Sunday, May 25, 2014

BUS STORY # 394 (Spell)

Photo by Busboy

I’m sitting on the bench seat facing the rear doors. You tend to track the folks who are exiting through those doors, and that is why I saw what happened.

Guy in his late 20s or early 30s, prematurely receding hairline, dressed in black nylon warmup pants, white T-shirt, and carrying a gym bag. The bus is still rolling, and he’s come up the aisle and taken a position by the exit.

He’s standing in the aisle, holding onto the pole with his left hand, the gym bag in his right, and facing the back of the bus. Staring, actually...

He starts to lean backwards, his left arm stretching out as he continues to hold onto the bar. But his face, I am realizing, is staring blankly, and I understand he is losing consciousness.

I jump up and ask if he’s OK.

He doesn’t answer, and his hand lets go of the rail. Two other co-riders are beside us in an instant. He is rigid and unresponsive, and I’m not sure I wouldn’t have gone down with him if the other two guys hadn’t’ve been there. We drag him over to the bench seat, his legs dragging stiffly. But we can’t sit him down; he’s too rigid.

We’re at the stop now because the back doors are open. The riders in front of us are aware something is going on behind them. I shout, “Call 911!”

And then he sags.

We maneuver him into a semi-sitting position on the bench seat, and watch as he slowly returns to consciousness. His face is pouring sweat. Of course it’s absurd, but we ask him anyway, “Are you OK?”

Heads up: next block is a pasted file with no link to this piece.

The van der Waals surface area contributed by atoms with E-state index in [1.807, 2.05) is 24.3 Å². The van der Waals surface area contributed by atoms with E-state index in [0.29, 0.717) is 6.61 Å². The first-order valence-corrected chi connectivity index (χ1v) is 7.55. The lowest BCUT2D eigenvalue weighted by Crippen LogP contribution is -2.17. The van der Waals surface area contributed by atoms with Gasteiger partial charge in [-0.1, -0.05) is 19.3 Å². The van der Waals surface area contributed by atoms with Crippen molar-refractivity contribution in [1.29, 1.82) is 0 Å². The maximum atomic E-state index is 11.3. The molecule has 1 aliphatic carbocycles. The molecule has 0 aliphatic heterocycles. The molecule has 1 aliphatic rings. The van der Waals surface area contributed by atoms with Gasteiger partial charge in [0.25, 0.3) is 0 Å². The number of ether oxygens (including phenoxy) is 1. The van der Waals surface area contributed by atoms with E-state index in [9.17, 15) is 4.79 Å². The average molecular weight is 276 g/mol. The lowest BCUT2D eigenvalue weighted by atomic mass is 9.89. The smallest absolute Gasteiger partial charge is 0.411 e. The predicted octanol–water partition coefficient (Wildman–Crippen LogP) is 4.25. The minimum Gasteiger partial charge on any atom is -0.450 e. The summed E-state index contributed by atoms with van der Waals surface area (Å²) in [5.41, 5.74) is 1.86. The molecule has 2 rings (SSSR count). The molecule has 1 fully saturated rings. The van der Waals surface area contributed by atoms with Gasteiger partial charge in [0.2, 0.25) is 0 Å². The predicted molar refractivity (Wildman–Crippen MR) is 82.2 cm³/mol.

He is dazed. I think he doesn’t know where he is. And slowly, he recovers his senses. The driver is now back with us. He asks if he needs to call an ambulance.

The guy says no, no ambulance. There is emphasis in his voice.

The driver isn’t sure what to do. We suggest he really ought to go to the hospital.

No, no, he insists. He’ll be fine.

We ask if he’s diabetic.

No.

Has this ever happened before.

No.

Had he just finished working out.

No. He is on his way to his workout.

I tell him whatever just happened ought to be checked out. It could happen again, and he might not be so lucky the next time.

He tells us he will. He tells us he’s fine now.

And he gathers himself up, stands up. He looks for his bag, and one of the co-riders picks it up and pretty much puts the handles into our guy’s right hand. He exits under his own strength, gingerly.

The driver heads back to his seat. We watch our workout guy look down the sidewalk, then start walking that way.

Those of us in the back of the bus retell the story, rehash the details, throw out diagnoses (epilepsy, diabetes, brain tumor, etc.), for the remainder of our ride together.

4 Comments:

Anonymous Brenda said...

Your observant nature serves more that telling great bus stories. I bet you had a bit of an adrenaline rush. Well done you and your fellow bus riders.

8:33 AM  
Blogger Busboy said...

Thank you, Brenda. Adrenalin rush? Oh, yes indeed!

4:32 PM  
Blogger Heather said...

Yikes, I hope he's okay. I wonder if a lack of health insurance kept him from wanting the ambulance?

8:37 AM  
Blogger Busboy said...

Hi, Heather. Yes, lack of insurance crossed my mind when he so emphatically told us no ambulance. (Hence the photo for this story.) However, I find it not uncommon for people to avoid following up on something like this for fear of receiving a life-changing diagnosis, or fear of spending both money and time on tests that come up negative. Who knows what the real reason was in this guy’s case? I hope it was just a one-time event, and worry it wasn’t.

5:38 PM  

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